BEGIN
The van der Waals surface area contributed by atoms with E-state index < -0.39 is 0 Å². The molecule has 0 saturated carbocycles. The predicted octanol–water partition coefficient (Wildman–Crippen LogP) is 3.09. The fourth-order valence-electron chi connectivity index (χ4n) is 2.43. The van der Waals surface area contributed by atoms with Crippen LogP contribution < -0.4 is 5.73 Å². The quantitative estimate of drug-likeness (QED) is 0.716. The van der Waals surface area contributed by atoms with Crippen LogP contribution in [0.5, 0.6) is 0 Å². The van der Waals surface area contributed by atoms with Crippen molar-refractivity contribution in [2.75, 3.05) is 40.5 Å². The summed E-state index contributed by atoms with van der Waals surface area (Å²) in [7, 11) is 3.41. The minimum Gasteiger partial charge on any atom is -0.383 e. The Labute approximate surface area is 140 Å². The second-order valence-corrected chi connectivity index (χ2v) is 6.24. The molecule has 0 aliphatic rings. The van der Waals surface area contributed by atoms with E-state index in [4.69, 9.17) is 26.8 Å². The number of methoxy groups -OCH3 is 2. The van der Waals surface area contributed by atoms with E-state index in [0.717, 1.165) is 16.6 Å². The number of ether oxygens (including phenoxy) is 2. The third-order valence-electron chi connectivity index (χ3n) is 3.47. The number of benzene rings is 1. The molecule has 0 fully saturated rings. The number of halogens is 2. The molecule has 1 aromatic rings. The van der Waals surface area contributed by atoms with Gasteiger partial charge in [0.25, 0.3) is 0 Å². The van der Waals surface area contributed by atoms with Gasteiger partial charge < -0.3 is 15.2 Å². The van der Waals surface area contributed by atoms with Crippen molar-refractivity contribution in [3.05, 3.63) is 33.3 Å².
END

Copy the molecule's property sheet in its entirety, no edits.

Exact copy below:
The van der Waals surface area contributed by atoms with E-state index < -0.39 is 0 Å². The molecule has 0 saturated carbocycles. The predicted octanol–water partition coefficient (Wildman–Crippen LogP) is 3.09. The fourth-order valence-electron chi connectivity index (χ4n) is 2.43. The van der Waals surface area contributed by atoms with Crippen LogP contribution < -0.4 is 5.73 Å². The quantitative estimate of drug-likeness (QED) is 0.716. The van der Waals surface area contributed by atoms with Crippen LogP contribution in [0.5, 0.6) is 0 Å². The van der Waals surface area contributed by atoms with Crippen molar-refractivity contribution in [2.75, 3.05) is 40.5 Å². The summed E-state index contributed by atoms with van der Waals surface area (Å²) in [7, 11) is 3.41. The minimum Gasteiger partial charge on any atom is -0.383 e. The Labute approximate surface area is 140 Å². The second-order valence-corrected chi connectivity index (χ2v) is 6.24. The molecule has 0 aliphatic rings. The van der Waals surface area contributed by atoms with E-state index in [4.69, 9.17) is 26.8 Å². The number of methoxy groups -OCH3 is 2. The van der Waals surface area contributed by atoms with E-state index in [0.717, 1.165) is 16.6 Å². The number of ether oxygens (including phenoxy) is 2. The third-order valence-electron chi connectivity index (χ3n) is 3.47. The number of benzene rings is 1. The molecule has 0 fully saturated rings. The number of halogens is 2. The molecule has 1 aromatic rings. The van der Waals surface area contributed by atoms with Gasteiger partial charge in [0.25, 0.3) is 0 Å². The van der Waals surface area contributed by atoms with Gasteiger partial charge < -0.3 is 15.2 Å². The van der Waals surface area contributed by atoms with Crippen molar-refractivity contribution in [3.05, 3.63) is 33.3 Å².